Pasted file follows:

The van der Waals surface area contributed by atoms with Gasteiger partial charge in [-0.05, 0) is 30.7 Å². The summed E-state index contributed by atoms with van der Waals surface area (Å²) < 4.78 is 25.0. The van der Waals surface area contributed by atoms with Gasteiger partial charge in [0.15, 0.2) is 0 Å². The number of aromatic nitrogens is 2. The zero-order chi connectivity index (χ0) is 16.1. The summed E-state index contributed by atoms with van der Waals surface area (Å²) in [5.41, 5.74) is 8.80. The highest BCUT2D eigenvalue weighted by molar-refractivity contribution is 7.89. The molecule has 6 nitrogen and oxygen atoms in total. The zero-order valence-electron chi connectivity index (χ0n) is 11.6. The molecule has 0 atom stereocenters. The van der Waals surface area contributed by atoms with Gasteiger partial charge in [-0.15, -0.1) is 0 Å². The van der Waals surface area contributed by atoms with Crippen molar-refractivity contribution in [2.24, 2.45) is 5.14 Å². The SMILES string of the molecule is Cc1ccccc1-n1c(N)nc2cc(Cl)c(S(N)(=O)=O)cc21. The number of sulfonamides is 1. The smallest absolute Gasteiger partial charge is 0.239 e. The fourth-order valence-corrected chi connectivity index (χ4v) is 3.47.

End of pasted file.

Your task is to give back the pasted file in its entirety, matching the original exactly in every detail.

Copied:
The van der Waals surface area contributed by atoms with Gasteiger partial charge in [-0.05, 0) is 30.7 Å². The summed E-state index contributed by atoms with van der Waals surface area (Å²) < 4.78 is 25.0. The van der Waals surface area contributed by atoms with Gasteiger partial charge in [0.15, 0.2) is 0 Å². The number of aromatic nitrogens is 2. The zero-order chi connectivity index (χ0) is 16.1. The summed E-state index contributed by atoms with van der Waals surface area (Å²) in [5.41, 5.74) is 8.80. The highest BCUT2D eigenvalue weighted by molar-refractivity contribution is 7.89. The molecule has 6 nitrogen and oxygen atoms in total. The zero-order valence-electron chi connectivity index (χ0n) is 11.6. The molecule has 0 atom stereocenters. The van der Waals surface area contributed by atoms with Gasteiger partial charge in [-0.15, -0.1) is 0 Å². The van der Waals surface area contributed by atoms with Crippen molar-refractivity contribution in [2.24, 2.45) is 5.14 Å². The SMILES string of the molecule is Cc1ccccc1-n1c(N)nc2cc(Cl)c(S(N)(=O)=O)cc21. The number of sulfonamides is 1. The smallest absolute Gasteiger partial charge is 0.239 e. The fourth-order valence-corrected chi connectivity index (χ4v) is 3.47.